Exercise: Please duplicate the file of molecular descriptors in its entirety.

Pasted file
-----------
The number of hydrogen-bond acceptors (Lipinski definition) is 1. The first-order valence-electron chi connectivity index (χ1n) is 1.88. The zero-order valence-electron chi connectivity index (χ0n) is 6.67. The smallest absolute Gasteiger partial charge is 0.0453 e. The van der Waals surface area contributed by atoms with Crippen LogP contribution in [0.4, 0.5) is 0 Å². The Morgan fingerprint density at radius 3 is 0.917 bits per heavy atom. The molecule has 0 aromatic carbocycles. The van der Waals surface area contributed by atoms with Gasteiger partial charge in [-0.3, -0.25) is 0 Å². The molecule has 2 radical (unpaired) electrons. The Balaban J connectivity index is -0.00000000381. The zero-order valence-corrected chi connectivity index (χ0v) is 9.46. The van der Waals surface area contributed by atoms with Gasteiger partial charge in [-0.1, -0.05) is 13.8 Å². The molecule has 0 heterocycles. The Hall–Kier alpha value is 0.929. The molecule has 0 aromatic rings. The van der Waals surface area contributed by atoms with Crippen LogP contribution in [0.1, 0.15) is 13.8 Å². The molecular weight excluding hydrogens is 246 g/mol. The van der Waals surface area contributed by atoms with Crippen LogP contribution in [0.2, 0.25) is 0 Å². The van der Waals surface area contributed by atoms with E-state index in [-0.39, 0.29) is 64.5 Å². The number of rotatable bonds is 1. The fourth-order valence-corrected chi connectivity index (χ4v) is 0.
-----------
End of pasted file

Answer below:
The number of hydrogen-bond acceptors (Lipinski definition) is 1. The first-order valence-electron chi connectivity index (χ1n) is 1.88. The zero-order valence-electron chi connectivity index (χ0n) is 6.67. The smallest absolute Gasteiger partial charge is 0.0453 e. The van der Waals surface area contributed by atoms with Crippen LogP contribution in [0.4, 0.5) is 0 Å². The Morgan fingerprint density at radius 3 is 0.917 bits per heavy atom. The molecule has 0 aromatic carbocycles. The van der Waals surface area contributed by atoms with Gasteiger partial charge in [-0.3, -0.25) is 0 Å². The molecule has 2 radical (unpaired) electrons. The Balaban J connectivity index is -0.00000000381. The zero-order valence-corrected chi connectivity index (χ0v) is 9.46. The van der Waals surface area contributed by atoms with Gasteiger partial charge in [-0.1, -0.05) is 13.8 Å². The molecule has 0 heterocycles. The Hall–Kier alpha value is 0.929. The molecule has 0 aromatic rings. The van der Waals surface area contributed by atoms with Crippen LogP contribution in [0.1, 0.15) is 13.8 Å². The molecular weight excluding hydrogens is 246 g/mol. The van der Waals surface area contributed by atoms with Crippen LogP contribution in [0.2, 0.25) is 0 Å². The van der Waals surface area contributed by atoms with E-state index in [-0.39, 0.29) is 64.5 Å². The number of rotatable bonds is 1. The fourth-order valence-corrected chi connectivity index (χ4v) is 0.